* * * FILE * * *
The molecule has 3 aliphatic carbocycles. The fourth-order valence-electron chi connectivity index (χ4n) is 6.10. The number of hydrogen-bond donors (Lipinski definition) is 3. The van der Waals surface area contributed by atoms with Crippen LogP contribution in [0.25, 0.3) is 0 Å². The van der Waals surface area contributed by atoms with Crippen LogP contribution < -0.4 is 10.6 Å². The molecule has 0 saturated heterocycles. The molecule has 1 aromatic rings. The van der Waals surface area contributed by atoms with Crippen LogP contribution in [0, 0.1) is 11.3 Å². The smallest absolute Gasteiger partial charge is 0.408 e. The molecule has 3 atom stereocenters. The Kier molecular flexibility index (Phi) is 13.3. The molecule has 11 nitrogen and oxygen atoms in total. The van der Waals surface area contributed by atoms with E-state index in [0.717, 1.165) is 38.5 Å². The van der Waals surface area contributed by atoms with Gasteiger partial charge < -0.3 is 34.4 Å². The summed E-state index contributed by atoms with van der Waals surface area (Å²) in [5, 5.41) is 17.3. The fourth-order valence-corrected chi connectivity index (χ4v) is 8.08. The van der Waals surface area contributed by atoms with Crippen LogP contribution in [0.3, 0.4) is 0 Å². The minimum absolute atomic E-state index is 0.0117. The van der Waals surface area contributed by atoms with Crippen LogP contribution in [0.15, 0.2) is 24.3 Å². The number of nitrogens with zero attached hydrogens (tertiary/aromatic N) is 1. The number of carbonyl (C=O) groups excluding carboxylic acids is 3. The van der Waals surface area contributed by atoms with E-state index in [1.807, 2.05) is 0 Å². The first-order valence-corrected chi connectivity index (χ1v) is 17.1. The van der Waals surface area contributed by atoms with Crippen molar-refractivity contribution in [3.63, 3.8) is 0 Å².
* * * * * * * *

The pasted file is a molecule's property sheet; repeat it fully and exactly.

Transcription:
The molecule has 3 aliphatic carbocycles. The fourth-order valence-electron chi connectivity index (χ4n) is 6.10. The number of hydrogen-bond donors (Lipinski definition) is 3. The van der Waals surface area contributed by atoms with Crippen LogP contribution in [0.25, 0.3) is 0 Å². The van der Waals surface area contributed by atoms with Crippen LogP contribution < -0.4 is 10.6 Å². The molecule has 0 saturated heterocycles. The molecule has 1 aromatic rings. The van der Waals surface area contributed by atoms with Crippen LogP contribution in [0, 0.1) is 11.3 Å². The smallest absolute Gasteiger partial charge is 0.408 e. The molecule has 3 atom stereocenters. The Kier molecular flexibility index (Phi) is 13.3. The molecule has 11 nitrogen and oxygen atoms in total. The van der Waals surface area contributed by atoms with E-state index in [0.717, 1.165) is 38.5 Å². The van der Waals surface area contributed by atoms with Gasteiger partial charge < -0.3 is 34.4 Å². The summed E-state index contributed by atoms with van der Waals surface area (Å²) in [5, 5.41) is 17.3. The fourth-order valence-corrected chi connectivity index (χ4v) is 8.08. The van der Waals surface area contributed by atoms with Crippen LogP contribution in [0.3, 0.4) is 0 Å². The minimum absolute atomic E-state index is 0.0117. The van der Waals surface area contributed by atoms with Crippen LogP contribution in [0.15, 0.2) is 24.3 Å². The number of nitrogens with zero attached hydrogens (tertiary/aromatic N) is 1. The number of carbonyl (C=O) groups excluding carboxylic acids is 3. The van der Waals surface area contributed by atoms with E-state index in [1.807, 2.05) is 0 Å². The first-order valence-corrected chi connectivity index (χ1v) is 17.1. The van der Waals surface area contributed by atoms with Crippen molar-refractivity contribution in [3.63, 3.8) is 0 Å².